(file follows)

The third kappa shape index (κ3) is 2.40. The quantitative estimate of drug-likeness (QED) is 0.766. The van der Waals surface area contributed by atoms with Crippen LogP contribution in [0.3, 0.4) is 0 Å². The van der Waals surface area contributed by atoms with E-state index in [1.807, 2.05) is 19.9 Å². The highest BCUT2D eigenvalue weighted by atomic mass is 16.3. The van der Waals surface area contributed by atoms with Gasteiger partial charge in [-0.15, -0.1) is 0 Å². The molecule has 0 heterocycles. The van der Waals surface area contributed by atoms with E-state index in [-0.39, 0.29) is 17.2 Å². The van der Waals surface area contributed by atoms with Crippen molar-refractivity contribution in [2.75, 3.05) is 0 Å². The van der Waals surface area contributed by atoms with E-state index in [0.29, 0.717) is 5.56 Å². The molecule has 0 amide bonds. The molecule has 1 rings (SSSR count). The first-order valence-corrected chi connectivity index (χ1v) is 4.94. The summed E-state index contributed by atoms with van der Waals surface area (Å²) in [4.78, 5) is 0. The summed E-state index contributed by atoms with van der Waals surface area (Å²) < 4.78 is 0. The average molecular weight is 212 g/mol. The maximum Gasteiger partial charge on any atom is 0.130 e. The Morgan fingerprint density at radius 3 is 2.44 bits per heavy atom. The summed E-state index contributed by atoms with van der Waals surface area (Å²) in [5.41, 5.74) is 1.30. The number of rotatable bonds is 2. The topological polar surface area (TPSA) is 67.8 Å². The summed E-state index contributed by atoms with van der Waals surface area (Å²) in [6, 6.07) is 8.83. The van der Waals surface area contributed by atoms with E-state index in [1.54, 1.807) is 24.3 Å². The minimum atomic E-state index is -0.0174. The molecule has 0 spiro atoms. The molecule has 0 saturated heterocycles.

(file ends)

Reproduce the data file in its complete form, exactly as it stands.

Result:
The third kappa shape index (κ3) is 2.40. The quantitative estimate of drug-likeness (QED) is 0.766. The van der Waals surface area contributed by atoms with Crippen LogP contribution in [0.3, 0.4) is 0 Å². The van der Waals surface area contributed by atoms with E-state index in [1.807, 2.05) is 19.9 Å². The highest BCUT2D eigenvalue weighted by atomic mass is 16.3. The van der Waals surface area contributed by atoms with Gasteiger partial charge in [-0.15, -0.1) is 0 Å². The molecule has 0 heterocycles. The van der Waals surface area contributed by atoms with E-state index in [-0.39, 0.29) is 17.2 Å². The van der Waals surface area contributed by atoms with Crippen molar-refractivity contribution in [2.75, 3.05) is 0 Å². The van der Waals surface area contributed by atoms with E-state index in [0.29, 0.717) is 5.56 Å². The molecule has 0 amide bonds. The molecule has 1 rings (SSSR count). The first-order valence-corrected chi connectivity index (χ1v) is 4.94. The summed E-state index contributed by atoms with van der Waals surface area (Å²) in [4.78, 5) is 0. The summed E-state index contributed by atoms with van der Waals surface area (Å²) < 4.78 is 0. The average molecular weight is 212 g/mol. The maximum Gasteiger partial charge on any atom is 0.130 e. The Morgan fingerprint density at radius 3 is 2.44 bits per heavy atom. The summed E-state index contributed by atoms with van der Waals surface area (Å²) in [5.41, 5.74) is 1.30. The number of rotatable bonds is 2. The topological polar surface area (TPSA) is 67.8 Å². The summed E-state index contributed by atoms with van der Waals surface area (Å²) in [6, 6.07) is 8.83. The van der Waals surface area contributed by atoms with E-state index in [1.54, 1.807) is 24.3 Å². The minimum atomic E-state index is -0.0174. The molecule has 0 spiro atoms. The molecule has 0 saturated heterocycles.